Debriefing my first event shoot

posted on 25th of may, 2013

As a long time Toastmaster, I was honored to be asked to be the official photographer at a district convention. Totally unpaid, of course, but it sounded like fun and would be a great learning experience. And boy, did I learn.

The good-What I did right:
I brought two cameras, a charging cord for one, an extra battery for the other, extra memory cards and my lap top. That gave me some flexibility, with my DSLR on a tripod and my P&S to carry around the crowd. I was able to dump my images onto the laptop every evening and empty my memory cards for the next day.

I shot in RAW. That came in real handy because the light was VERY low and RAW is so much easier to clean up in post.

I shot big pictures and lots of them. That gives me the opportunity to pick and chose, as well as being able...

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Comments (13)

Posted by Chanevy on May 30, 2013
Thank you both. Great advice! I am real comfortable with AP mode, but I am so used to leaving the flash down that I didn't even think of putting it up until quite a way into the event. I should have popped on here for some tips first :-) I also like the idea of asking for a small amount of pay and will try that out next time.
Posted by Mike2focus on May 30, 2013
In the situation you are describing I always set my camera to Aperture Priority and turn the flash ON in low light situations. This ensures you're going to get good shots because your camera is going to set the shutter speed for crisp shots. And you have to keep in mind that this is an event shoot that doesn't require stock quality sharpness. The images you'll get in Aperture Priority mode will work fine for print and online purposes. I've shot a number of events like this... sailing tournament, golfing tournament (including interior group shots at the captains meeting and event coordinator meetings), and the people that received my photos from these events were thrilled with the results. And the post processing was a snap when the exposure is good. People from these events aren't going to open the image in Photoshop at 100% and review it like the DT reviewers do. Do some test shoots with settings as I've described to get comfortable with it and the...(More)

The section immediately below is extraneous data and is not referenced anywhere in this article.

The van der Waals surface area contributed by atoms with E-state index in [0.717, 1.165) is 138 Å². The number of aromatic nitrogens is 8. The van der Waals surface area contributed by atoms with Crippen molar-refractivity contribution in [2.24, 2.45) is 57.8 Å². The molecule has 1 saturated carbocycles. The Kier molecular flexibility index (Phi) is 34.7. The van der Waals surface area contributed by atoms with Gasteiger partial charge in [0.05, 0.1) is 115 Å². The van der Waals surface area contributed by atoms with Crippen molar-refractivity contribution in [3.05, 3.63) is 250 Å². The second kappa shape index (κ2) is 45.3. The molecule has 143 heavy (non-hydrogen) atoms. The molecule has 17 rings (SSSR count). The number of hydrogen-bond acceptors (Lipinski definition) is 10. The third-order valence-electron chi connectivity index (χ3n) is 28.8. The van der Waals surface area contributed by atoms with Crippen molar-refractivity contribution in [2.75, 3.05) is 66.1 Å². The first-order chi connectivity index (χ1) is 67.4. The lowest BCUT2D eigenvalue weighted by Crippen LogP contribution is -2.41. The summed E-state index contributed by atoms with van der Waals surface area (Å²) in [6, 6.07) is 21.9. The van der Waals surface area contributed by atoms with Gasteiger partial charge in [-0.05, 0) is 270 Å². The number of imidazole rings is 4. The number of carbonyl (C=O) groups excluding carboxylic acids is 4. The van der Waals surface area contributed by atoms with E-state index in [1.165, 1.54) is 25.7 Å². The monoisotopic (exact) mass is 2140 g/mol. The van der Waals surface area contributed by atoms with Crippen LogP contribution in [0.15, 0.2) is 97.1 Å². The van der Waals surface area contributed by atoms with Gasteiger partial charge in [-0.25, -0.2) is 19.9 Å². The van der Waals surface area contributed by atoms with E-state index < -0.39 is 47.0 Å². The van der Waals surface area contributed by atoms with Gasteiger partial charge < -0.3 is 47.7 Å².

Posted by Babar760 on May 30, 2013
Too bad you didn't ask for "some" money, like $ 20. If they're not willing to pay $ 20. it means that they consider your talents worthless and it's not worth wasting your time. For practice, just go to an art exhibit opening, shoot with no pressure and at the end give them your card and tell them you'll share your photographs for $ 50. Problem is, there are probably 5 other people like you doing in also for nothing. Paid gigs nowadays are as rare as hen's teeth when everyone has a camera and considers himself a photographer. Live and learn!
Nice shots in your portfolio by the way! You should get paid!

Comments (13)

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About me

I have had a camera in my hand ever since I can remember. I was always the kid that wanted to trot down to the scene of the crime, or truck accident, or whatever, and get the images that would document that event for posterity. I guess its no surprise that I am naturally drawn to editorial and journalistic photography!

Grinnell, US

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